TRADE RATING: Brubaker and Phillips' Bad Weekend is a reflective and brutally honest look at comics

By Hussein Wasiti 

 “Comics have been dying since 1954, kid… don’t let that stop you.”

Bad Weekend is out now.

This is a bit of an unusual release, due to Ed Brubaker and Sean Phillip’s interesting exercise in the collected release of the Bad Weekend arc from the current Criminal monthly series. The Bad Weekend hardcover collects issues #2 and #3 of the series, and tells the story of aging cartoonist Hal Crane and his criminal misadventures when attending a comic book convention. Joining him is Jacob Kurtz, a recurring character in the world of Criminal

Despite taking place in 1997, the story feels very timely. Hal is an artist who was screwed by the system; his work for a cartoon called Danny Dagger and the Fantasticals went unnoticed until the show achieved fame during a rerun period in the 1970s. His boss got rich off of the show’s success, however. This, coupled with the death of his mentor Archie Lewis, turned Hal into a cynical man who never quite recovered from this betrayal. 

The art team of Sean Phillips and his son Jacob is the highlight of this release. Jacob’s colors offer mood and reflection in a way that no other colorist has given Sean’s pages. There’s a hazy abstractness to the colors here, or rather ever since their first collaboration in last year’s My Heroes Have Always Been Junkies, and it is truly the perfect dance between figure-work and coloring. Sean leaves just enough for Jacob to make his mark on the page when it comes to characters and their expressions. 

Brubaker’s plot is less hard-boiled than the usual Criminal story, and it feels fresh as a result. The story is more reflective and less brutal, despite a lot of the awful things Hal does to people. You’d think with a story like this about the comics industry and its treatment of creators that the team behind the story would have a visible anger in the comic, but impressively this is not the case. Like I said, it’s reflective and also brutally honest. There’s an acceptance to the way things are that Hal demonstrates, and I can’t help but feel like Brubaker and Phillips accept it too.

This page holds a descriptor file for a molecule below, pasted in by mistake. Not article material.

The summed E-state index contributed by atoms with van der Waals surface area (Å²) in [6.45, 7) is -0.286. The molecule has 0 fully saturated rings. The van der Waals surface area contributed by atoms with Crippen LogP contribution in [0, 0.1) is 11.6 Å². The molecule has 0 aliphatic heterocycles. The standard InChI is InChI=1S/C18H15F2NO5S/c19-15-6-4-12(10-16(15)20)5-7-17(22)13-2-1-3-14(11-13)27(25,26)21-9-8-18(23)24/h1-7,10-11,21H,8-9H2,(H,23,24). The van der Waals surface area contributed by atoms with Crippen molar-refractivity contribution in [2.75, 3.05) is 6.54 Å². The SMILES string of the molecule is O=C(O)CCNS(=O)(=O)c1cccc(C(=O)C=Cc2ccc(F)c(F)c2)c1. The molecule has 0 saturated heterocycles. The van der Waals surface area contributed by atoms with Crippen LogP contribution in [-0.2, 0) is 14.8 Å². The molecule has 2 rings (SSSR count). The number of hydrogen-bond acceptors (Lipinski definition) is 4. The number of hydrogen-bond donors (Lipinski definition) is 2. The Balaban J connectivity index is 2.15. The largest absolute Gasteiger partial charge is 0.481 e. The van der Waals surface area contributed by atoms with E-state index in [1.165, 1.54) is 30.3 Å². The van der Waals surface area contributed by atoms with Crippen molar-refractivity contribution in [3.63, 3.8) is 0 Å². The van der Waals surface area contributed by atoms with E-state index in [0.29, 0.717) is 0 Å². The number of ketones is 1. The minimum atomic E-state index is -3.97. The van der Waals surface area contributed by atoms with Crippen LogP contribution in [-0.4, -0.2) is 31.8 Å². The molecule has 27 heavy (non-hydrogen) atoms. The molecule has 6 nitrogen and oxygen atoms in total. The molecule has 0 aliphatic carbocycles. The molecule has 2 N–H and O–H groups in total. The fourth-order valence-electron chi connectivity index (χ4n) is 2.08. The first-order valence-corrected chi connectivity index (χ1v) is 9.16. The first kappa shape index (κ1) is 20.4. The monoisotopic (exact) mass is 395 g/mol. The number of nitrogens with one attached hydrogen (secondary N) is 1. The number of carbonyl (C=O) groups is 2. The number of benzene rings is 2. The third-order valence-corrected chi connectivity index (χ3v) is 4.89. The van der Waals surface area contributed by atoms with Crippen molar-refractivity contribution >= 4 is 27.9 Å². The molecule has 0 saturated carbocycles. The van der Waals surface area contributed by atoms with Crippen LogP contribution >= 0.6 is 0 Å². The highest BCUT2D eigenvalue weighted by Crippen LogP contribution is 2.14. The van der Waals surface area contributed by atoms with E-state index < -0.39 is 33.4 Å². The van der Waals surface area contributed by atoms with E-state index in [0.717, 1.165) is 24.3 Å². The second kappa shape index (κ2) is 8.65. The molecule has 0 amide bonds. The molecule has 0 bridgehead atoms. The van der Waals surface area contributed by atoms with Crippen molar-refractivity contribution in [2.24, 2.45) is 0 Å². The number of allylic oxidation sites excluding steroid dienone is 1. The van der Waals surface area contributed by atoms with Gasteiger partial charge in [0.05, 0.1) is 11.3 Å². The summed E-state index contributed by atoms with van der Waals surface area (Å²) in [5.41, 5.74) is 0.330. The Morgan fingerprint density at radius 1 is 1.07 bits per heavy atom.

From a publishing standpoint, Brubaker and Phillips succeed once again in their mastery of accessible serialised storytelling. Criminal is a story that has been going on for more than ten years, but any arc can be read as a standalone. You seriously won’t be confused if you pick up the third or seventh collected arc. I would personally begin with the first volume so you can analyze the elevation of craft from story to story, and witness the progression of Brubaker and Phillips’ pure collaborative spirit. The addition of a few new pages of story that did not appear in the original publications adds some weight to the character of Hal specifically, and fleshes out his mindset and worldview. 

In a way, I imagine Hal to be a hero to a cartoonist that may read this. I’m not a cartoonist so I may be completely wrong, but seeing a man spit in the face of the system that broke him down could be a very empowering thought to someone. He makes money his own way and isn’t reliant on published work to make a living. He’s a criminal, after all. 

Bad Weekend
Writer: Ed Brubaker
Artist: Sean Phillips
Colorist: Jacob Phillips
Publisher: Image Comics
Publication Date: July 16, 2019 

Check out more collected comics reviews on Trade Rating!

Hussein Wasiti is a history undergraduate with an intense passion for comics. He is a staff writer on The Beat and a contributor to Batman's Bookcase. You can find him on Twitter as bullthesis. He lives in Toronto with his hordes of comics.